Lindsey Bannish ’11 returned to campus January 3 to describe to students an “invisible disability” she carries with her always: a traumatic brain injury caused by repeated concussions. Bannish, a graduate of Mount Holyoke College and a Rehabilitation Counselor Master’s student at Springfield College, advocates for awareness about head injuries.
She shared her story with students, outlining the challenges she faced after an injury on the ski slopes that caused one of 10 diagnosed concussions, and how persistent migraines, memory impairment, mood swings, sleep disruption, and impulsiveness temporarily derailed her progress through high school. Previously, she had been a high achiever, always cheerfully taking on new responsibilities. Continue reading →
A standing, whooping, stomping ovation, and even some tears, greeted the dedication of the 2017 Williston Northampton School yearbook, The Log. Its three editors—seniors Emma Reynolds, Gabby Mercier, and Saul Blain—announced at a recent assembly that this year’s edition is dedicated to Jenna Motyka, coordinator of student services. Mr. Seamon captured video of the moment. The following is the transcript of the dedication, which was read by Emma Reynolds. Continue reading →
Teens need to know the difference between “hot” and “cold” cognition, and how making decisions in each of these emotional states can bring vastly different outcomes. Student Life Speaker Abigail Judge, a Cambridge therapist who also teaches at Harvard Medical School and conducts research at Massachusetts General Hospital, connected with her teenage audience using humor and self-deprecation during a recent assembly. Her message: know your brain.
“Hot” cognition occurs when emotions are high, when someone is upset, angry, or sad. Teens in this state should notice their feelings (a tight stomach, sweaty hands, a feeling of anguish, for example) and put their phone down. This is not the time to send a text or reply to a provoking phone call. In the cold light of day, Judge said, we all make better judgment calls on how to interact with people. Continue reading →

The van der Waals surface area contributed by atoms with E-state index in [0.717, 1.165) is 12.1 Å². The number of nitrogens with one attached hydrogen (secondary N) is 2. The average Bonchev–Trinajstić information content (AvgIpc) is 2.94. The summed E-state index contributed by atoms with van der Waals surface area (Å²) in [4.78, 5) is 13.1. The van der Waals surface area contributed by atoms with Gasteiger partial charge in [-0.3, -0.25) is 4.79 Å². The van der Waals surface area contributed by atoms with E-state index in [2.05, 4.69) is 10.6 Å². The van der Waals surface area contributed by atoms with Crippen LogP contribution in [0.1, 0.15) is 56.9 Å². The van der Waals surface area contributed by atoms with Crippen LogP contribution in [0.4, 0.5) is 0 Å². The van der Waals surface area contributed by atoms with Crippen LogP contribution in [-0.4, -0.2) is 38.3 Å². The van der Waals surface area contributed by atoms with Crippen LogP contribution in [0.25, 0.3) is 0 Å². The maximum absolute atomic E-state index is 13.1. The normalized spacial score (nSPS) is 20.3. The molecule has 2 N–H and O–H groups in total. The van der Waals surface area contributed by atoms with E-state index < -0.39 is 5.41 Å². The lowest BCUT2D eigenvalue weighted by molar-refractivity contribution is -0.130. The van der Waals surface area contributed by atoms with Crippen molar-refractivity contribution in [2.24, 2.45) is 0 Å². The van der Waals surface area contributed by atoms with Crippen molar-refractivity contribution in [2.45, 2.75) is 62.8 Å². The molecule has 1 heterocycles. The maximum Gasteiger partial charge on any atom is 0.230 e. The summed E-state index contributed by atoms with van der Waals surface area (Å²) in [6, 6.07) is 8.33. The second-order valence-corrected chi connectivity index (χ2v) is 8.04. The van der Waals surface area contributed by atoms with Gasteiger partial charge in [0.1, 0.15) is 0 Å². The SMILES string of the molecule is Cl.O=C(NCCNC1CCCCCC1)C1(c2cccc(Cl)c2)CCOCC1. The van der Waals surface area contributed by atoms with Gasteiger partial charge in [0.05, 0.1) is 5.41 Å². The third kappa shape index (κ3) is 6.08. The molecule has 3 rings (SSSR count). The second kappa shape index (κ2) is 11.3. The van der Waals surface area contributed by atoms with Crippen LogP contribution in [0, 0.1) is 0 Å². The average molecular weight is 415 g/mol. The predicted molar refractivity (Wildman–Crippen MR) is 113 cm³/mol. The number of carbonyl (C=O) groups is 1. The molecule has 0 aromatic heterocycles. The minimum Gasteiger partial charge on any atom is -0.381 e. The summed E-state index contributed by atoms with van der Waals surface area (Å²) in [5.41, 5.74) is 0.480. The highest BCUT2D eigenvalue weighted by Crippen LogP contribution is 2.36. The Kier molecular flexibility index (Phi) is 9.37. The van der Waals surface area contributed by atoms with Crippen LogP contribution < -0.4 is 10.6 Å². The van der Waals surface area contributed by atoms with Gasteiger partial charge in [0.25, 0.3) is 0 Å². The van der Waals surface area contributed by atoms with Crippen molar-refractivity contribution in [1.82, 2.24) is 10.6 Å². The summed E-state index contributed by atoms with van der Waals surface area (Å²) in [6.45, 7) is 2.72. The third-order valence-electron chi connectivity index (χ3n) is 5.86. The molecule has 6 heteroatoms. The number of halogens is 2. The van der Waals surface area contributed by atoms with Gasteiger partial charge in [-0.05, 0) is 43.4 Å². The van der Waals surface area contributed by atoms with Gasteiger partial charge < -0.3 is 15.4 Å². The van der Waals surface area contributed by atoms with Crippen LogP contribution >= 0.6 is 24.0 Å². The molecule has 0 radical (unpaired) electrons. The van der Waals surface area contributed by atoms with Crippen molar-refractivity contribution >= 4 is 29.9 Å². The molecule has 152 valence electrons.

The Community Service Club issued a school-wide challenge: donate 1,000 food and personal care items to the Food Bank of Western Massachusetts. As an incentive, the class with the most donations would get a dress-down day (a most-coveted prize!).
At a recent assembly, Kate Garrity, Director of Student Life Curriculum and the faculty advisor to the Community Service Club announced the winners of the competition—and the fact that as a school, we exceeded our goal, bringing in 1,315 items, weighing in at 1,142 pounds, for needy families.
The Class of 2019 was first in the Upper School, and second overall with 340 donations. And the Middle School collected 465 donations, which put them in first place for the entire school.
“Be proud of this and feel good about how many hungry families you were able to help,” said Ms. Garrity in announcing the winners. “Let’s do it again next year!”
When eight members of the Williston Community Service Club recently volunteered to prepare and serve meals for those in need at Kate’s Kitchen in Holyoke, one student learned something deeper about what it means to lack resources. Emily Yeager ’17 has been a member of the club since her freshman year and co-president since her sophomore year. “At Kate’s Kitchen, they are busiest at the end of the month,” she said. “People are typically paid early in the month and don’t come into the kitchen until the end of the month when the remainder of their paycheck can’t provide for them.”
As the day progressed and the simmering began, she also learned, “Sugar is a good addition to tomato sauce!”
Kate’s Kitchen is branch of Providence Ministries Network, whose mission is to feed, clothe, and house the poor of the Holyoke community. Its volunteers have served approximately one million meals since it was founded in 1980. Holyoke’s citizens face poverty at nearly three times the rate as those in the rest of the Commonwealth.
Kathleen M. Burke, director of community development, described Williston’s students as a “kind, selfless, energetic crew,” adding that they represented their school with flying colors.
Along with Emily, these students volunteered: Rachel Goodman ’20, Sahnet Ramirez ’20, Keyu Lu ’20, Jake Goodman ’19, Simon Kim ’19, Sarah Markey ’22, and Grace Quisenberry ’17.
The Community Service Club has more activities planned for the remainder of the year, according to Yeager. Between Thanksgiving and winter vacations, it will host its third annual food drive to benefit the Food Bank of Western Massachusetts. It will be running the food drive as a competition among grades, and the winning team will receive a dress-down day, a coveted prize at Williston.
“Once we return from winter break, the Community Service Club will volunteer in the local community,” Yeager said. “Typical volunteer trips are to the Ronald McDonald House in Springfield, Riverside Industries in Easthampton, Habitat for Humanity, and the Easthampton Community Center.”
In the spring it will be running its second blood drive on the heels of a recent drive that drew 40 donors, enough to save 120 lives. “We are hoping to bring more opportunities to give back to the Williston community this year,” Yeager said.